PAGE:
Homeland Security Act, Patriot Act, Freedom of Information Act, and HIM (Updated)Editor's note: This update replaces the June 2004 practice brief "Homeland Security Act and HIM."
After the terrorist attacks in New York City, Pennsylvania, and Washington, DC, on September 11, 2001, the United States Congress enacted the Patriot Act in 2001 and the Homeland Security Act in 2002. The passage of these two acts, followed by the implementation of the HIPAA privacy rule on April 14, 2003, led to confusion for caregivers and HIM professionals as to how to respond to requests for protected health information (PHI) that use the phrase "homeland security" from public health departments, law enforcement agencies, federal agencies, and others.
This practice brief provides a brief analysis of the Homeland Security Act, Patriot Act, and Freedom of Information Act; background about mandatory reporting of health information; and an overview of syndromic reporting, the newest form of mandatory reporting. In addition, this article includes practical facts to help you respond to requests for PHI.
Homeland Security Act
The primary mission of the Homeland Security Act is to prevent terrorist attacks within the United States, reduce the vulnerability of the United States to terrorism, and minimize damage and assist in recovery for terrorist attacks that occur in the United States.1,2 The Homeland Security Act provides the secretary of Homeland Security with the authority to direct and control investigations that require access to information needed to investigate and prevent terrorism.3 This authority can be interpreted to include requests for PHI of any type without the express authorization of the patient or legal guardian. It further states that PHI is protected from unauthorized disclosure and is to be handled and used only for the performance of official duties.4 Therefore, redisclosure would be restricted to those who need to know the information to perform their jobs, which is compatible with the HIPAA privacy rule.
The Homeland Security Act also established the US Department of Homeland Security. The Department of Homeland Security includes many other organizations, such as the Federal Emergency Management Agency, US Coast Guard, US Secret Service, and Transportation Security Administration.
The Department of Homeland Security boasts the first statutorily required privacy office within a federal agency. Mary Ellen Callahan was appointed the chief privacy officer and chief FOIA officer in March 2009. The privacy office is primarily responsible for evaluating privacy's effect on the department's programs, systems, and initiatives. It is further required to mitigate any anticipated effect on privacy.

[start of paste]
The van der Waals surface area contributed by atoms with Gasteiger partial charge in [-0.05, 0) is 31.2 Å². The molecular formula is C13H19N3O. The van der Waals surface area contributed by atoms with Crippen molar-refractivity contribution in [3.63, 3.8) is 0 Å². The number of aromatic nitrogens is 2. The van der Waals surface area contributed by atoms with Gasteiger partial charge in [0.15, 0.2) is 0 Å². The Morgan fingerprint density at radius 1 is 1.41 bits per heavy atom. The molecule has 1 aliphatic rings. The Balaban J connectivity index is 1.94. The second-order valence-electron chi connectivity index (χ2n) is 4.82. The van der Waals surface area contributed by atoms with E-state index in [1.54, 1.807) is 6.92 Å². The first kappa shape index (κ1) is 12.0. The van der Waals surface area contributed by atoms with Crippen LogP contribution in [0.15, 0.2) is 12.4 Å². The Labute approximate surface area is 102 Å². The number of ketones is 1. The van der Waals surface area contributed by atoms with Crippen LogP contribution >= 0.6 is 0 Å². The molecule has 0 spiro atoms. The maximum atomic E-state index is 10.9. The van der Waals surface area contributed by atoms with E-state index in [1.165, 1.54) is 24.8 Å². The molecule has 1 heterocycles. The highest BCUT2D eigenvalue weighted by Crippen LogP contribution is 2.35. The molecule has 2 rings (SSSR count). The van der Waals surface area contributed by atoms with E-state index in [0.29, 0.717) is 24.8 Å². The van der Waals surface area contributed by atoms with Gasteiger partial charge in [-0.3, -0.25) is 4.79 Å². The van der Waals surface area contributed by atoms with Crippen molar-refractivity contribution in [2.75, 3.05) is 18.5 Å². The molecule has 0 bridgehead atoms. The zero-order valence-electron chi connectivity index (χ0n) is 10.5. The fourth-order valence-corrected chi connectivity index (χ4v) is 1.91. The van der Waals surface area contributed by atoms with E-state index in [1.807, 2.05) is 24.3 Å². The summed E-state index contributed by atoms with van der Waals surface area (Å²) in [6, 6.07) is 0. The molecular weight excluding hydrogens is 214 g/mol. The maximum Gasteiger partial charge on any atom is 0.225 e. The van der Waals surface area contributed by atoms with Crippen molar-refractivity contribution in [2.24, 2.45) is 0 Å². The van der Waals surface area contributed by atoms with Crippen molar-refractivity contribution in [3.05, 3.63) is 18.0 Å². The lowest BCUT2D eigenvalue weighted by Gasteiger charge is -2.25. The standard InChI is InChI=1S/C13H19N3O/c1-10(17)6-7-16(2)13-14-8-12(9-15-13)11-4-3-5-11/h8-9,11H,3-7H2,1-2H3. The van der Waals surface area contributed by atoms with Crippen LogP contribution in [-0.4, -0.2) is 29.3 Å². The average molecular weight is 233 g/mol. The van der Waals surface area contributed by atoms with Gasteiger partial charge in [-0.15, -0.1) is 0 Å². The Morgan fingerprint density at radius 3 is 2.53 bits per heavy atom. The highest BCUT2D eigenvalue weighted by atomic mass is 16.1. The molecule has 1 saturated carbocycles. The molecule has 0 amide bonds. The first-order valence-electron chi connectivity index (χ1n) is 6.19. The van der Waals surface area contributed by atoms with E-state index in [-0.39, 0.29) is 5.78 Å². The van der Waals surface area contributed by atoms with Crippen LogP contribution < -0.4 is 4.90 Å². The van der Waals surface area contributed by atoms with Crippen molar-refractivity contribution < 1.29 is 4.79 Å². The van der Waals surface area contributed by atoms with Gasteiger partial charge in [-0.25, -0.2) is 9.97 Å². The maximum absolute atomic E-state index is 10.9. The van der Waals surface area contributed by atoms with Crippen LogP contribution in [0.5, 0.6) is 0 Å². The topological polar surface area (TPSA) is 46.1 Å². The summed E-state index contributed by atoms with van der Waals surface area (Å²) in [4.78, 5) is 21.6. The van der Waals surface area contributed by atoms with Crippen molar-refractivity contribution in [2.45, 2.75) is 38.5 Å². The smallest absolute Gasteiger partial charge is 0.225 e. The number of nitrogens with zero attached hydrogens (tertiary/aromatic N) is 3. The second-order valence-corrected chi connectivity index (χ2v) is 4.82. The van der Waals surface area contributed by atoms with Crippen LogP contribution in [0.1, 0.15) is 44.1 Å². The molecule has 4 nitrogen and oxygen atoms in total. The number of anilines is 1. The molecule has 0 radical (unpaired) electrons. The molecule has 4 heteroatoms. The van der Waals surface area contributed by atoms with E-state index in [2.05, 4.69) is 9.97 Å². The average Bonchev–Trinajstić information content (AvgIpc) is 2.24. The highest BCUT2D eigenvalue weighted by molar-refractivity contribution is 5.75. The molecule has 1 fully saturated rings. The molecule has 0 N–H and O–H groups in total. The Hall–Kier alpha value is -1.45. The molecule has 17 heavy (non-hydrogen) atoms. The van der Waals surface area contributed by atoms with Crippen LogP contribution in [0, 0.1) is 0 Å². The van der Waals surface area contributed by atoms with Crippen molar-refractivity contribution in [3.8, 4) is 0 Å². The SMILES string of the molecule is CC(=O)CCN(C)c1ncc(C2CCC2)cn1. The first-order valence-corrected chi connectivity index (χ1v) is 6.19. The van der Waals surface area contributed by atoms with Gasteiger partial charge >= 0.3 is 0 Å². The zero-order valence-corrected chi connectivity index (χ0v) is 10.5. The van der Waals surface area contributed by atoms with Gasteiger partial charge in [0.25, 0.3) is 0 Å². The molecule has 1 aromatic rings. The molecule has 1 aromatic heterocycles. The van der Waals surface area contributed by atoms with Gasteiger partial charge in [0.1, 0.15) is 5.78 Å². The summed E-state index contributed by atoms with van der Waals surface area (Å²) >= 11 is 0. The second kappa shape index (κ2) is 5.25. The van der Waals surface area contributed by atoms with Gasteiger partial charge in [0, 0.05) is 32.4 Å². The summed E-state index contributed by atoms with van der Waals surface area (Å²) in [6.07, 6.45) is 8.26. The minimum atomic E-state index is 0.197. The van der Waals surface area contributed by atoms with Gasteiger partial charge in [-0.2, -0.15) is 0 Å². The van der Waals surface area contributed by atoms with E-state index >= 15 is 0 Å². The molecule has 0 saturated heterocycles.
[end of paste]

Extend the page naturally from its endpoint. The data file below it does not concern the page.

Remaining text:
The privacy office's objectives include:
The major objective of the Patriot Act is "to deter and punish terrorist acts in the United States and around the world [and] to enhance law enforcement investigatory tools"6 by dramatically reducing restrictions pertaining to law enforcement requests to search telephone records, e-mail communication, and health records. The Patriot Act allows for the emergency disclosure of electronic communications to protect life and broadens the definition of terrorism to include acts of domestic terrorism. Under the Foreign Intelligence Surveillance Act, the Patriot Act allows the director of the Federal Bureau of Investigation or a designee of the director to apply for an order requiring the "production of any tangible things (including books, records, papers, documents, and other items) for an investigation to protect against international terrorism or clandestine intelligence activities."7
The required production of these tangible things may include PHI protected under HIPAA. Each application for a production order must be made to a judge or magistrate, and the judge must demonstrate that the records concerned are sought for an authorized investigation not concerning an American or to protect against terrorism or clandestine intelligence.8
Section 223 provides civil liability for certain unauthorized disclosures to protect the private information gathered by the government.9 Any willful disclosure of a record obtained in an investigation by a law enforcement officer or a government entity that is not a proper disclosure in the performance of the official functions constitutes a violation.
The Patriot Act should provide some comfort to privacy officers because it states, "A person who, in good faith, produces tangible things under an order pursuant to this section shall not be liable to any other person for such production. Such production shall not be deemed to constitute a waiver of any privilege in any other proceeding or context."10
In March 2010, after months of debate, Congress voted to extend three expiring provisions of the Patriot Act for one full year. The provisions set to expire pertain to business records, roving wiretaps, and so-called "lone-wolf" investigations and continue to provide law enforcement agencies with broad discretion when gathering information.
Freedom of Information Act
The Freedom of Information Act (FOIA), as currently amended, represents the first implementation of information freedom legislation in the United States. Originally signed into law by President Lyndon B. Johnson in 1966, FOIA provides for the partial or full disclosure of unreleased information and documents controlled by the US government. It further defines all records subject to disclosure, outlines procedures, and identifies exemptions to the statute.
FOIA exemptions address sensitivity and personal rights, including:
In 1974, Congress voted to override President Gerald R. Ford's veto of the Privacy Act Amendments. The Privacy Act provides protection of records that can be retrieved by personal identifiers such as name or Social Security number. Individuals are entitled access to records and to request correction of these records. The act prohibits disclosure of these records without appropriate written consent of the individual to whom the records pertain, unless one of the 12 disclosure exceptions within the Privacy Act applies. The Privacy Act applies to federal agencies only and includes only records within the possession of those agencies.